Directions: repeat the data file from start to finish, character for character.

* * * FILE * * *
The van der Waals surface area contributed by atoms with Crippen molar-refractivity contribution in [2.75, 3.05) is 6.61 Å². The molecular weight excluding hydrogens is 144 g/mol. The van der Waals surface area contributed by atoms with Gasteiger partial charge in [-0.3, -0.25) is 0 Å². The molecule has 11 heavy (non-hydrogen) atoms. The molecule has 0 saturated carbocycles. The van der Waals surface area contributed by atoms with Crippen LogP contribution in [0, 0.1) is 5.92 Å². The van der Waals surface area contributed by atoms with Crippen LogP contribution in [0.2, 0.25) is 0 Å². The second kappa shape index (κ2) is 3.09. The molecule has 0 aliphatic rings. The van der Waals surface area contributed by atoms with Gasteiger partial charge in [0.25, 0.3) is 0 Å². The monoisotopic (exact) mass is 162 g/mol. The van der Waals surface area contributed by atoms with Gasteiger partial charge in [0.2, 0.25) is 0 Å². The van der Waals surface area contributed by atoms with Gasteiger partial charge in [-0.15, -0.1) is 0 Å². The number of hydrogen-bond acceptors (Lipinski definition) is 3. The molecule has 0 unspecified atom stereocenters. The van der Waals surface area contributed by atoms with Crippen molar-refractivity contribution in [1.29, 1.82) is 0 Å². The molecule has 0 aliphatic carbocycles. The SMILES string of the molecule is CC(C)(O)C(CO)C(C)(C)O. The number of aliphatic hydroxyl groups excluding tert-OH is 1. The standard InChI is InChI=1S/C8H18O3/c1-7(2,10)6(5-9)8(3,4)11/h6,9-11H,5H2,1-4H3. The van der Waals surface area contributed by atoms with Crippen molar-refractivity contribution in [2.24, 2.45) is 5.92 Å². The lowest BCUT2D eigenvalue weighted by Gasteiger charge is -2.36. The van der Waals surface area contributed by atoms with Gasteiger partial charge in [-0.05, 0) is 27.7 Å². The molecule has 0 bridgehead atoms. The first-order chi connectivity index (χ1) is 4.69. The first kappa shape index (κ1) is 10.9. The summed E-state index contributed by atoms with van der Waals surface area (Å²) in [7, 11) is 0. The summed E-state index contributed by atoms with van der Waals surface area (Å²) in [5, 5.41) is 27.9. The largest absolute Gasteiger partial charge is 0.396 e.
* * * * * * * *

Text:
The van der Waals surface area contributed by atoms with Crippen molar-refractivity contribution in [2.75, 3.05) is 6.61 Å². The molecular weight excluding hydrogens is 144 g/mol. The van der Waals surface area contributed by atoms with Gasteiger partial charge in [-0.3, -0.25) is 0 Å². The molecule has 11 heavy (non-hydrogen) atoms. The molecule has 0 saturated carbocycles. The van der Waals surface area contributed by atoms with Crippen LogP contribution in [0, 0.1) is 5.92 Å². The van der Waals surface area contributed by atoms with Crippen LogP contribution in [0.2, 0.25) is 0 Å². The second kappa shape index (κ2) is 3.09. The molecule has 0 aliphatic rings. The van der Waals surface area contributed by atoms with Gasteiger partial charge in [0.25, 0.3) is 0 Å². The monoisotopic (exact) mass is 162 g/mol. The van der Waals surface area contributed by atoms with Gasteiger partial charge in [0.2, 0.25) is 0 Å². The van der Waals surface area contributed by atoms with Gasteiger partial charge in [-0.15, -0.1) is 0 Å². The number of hydrogen-bond acceptors (Lipinski definition) is 3. The molecule has 0 unspecified atom stereocenters. The van der Waals surface area contributed by atoms with Crippen molar-refractivity contribution in [1.29, 1.82) is 0 Å². The molecule has 0 aliphatic carbocycles. The SMILES string of the molecule is CC(C)(O)C(CO)C(C)(C)O. The number of aliphatic hydroxyl groups excluding tert-OH is 1. The standard InChI is InChI=1S/C8H18O3/c1-7(2,10)6(5-9)8(3,4)11/h6,9-11H,5H2,1-4H3. The van der Waals surface area contributed by atoms with Crippen molar-refractivity contribution in [2.24, 2.45) is 5.92 Å². The lowest BCUT2D eigenvalue weighted by Gasteiger charge is -2.36. The van der Waals surface area contributed by atoms with Gasteiger partial charge in [-0.05, 0) is 27.7 Å². The molecule has 0 bridgehead atoms. The first-order chi connectivity index (χ1) is 4.69. The first kappa shape index (κ1) is 10.9. The summed E-state index contributed by atoms with van der Waals surface area (Å²) in [7, 11) is 0. The summed E-state index contributed by atoms with van der Waals surface area (Å²) in [5, 5.41) is 27.9. The largest absolute Gasteiger partial charge is 0.396 e.